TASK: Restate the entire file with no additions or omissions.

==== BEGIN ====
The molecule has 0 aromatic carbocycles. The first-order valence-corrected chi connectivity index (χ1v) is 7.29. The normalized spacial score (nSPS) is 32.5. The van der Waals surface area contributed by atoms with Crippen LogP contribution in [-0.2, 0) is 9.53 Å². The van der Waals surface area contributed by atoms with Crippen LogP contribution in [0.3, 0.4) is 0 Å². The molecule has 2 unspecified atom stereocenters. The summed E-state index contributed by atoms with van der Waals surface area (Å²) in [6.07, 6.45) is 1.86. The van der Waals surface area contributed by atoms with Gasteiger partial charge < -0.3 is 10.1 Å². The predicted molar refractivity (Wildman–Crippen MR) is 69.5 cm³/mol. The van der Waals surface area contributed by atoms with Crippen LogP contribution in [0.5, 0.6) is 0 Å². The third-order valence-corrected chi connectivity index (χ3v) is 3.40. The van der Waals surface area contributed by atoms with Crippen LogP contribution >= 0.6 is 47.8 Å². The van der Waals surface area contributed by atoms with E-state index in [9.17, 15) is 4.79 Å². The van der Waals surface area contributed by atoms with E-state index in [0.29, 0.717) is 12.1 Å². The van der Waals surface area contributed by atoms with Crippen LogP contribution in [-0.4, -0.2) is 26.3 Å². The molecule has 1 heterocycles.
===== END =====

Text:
The molecule has 0 aromatic carbocycles. The first-order valence-corrected chi connectivity index (χ1v) is 7.29. The normalized spacial score (nSPS) is 32.5. The van der Waals surface area contributed by atoms with Crippen LogP contribution in [-0.2, 0) is 9.53 Å². The van der Waals surface area contributed by atoms with Crippen LogP contribution in [0.3, 0.4) is 0 Å². The molecule has 2 unspecified atom stereocenters. The summed E-state index contributed by atoms with van der Waals surface area (Å²) in [6.07, 6.45) is 1.86. The van der Waals surface area contributed by atoms with Gasteiger partial charge < -0.3 is 10.1 Å². The predicted molar refractivity (Wildman–Crippen MR) is 69.5 cm³/mol. The van der Waals surface area contributed by atoms with Crippen LogP contribution in [0.5, 0.6) is 0 Å². The third-order valence-corrected chi connectivity index (χ3v) is 3.40. The van der Waals surface area contributed by atoms with Crippen LogP contribution >= 0.6 is 47.8 Å². The van der Waals surface area contributed by atoms with E-state index in [9.17, 15) is 4.79 Å². The van der Waals surface area contributed by atoms with E-state index in [0.29, 0.717) is 12.1 Å². The van der Waals surface area contributed by atoms with Crippen LogP contribution in [-0.4, -0.2) is 26.3 Å². The molecule has 1 heterocycles.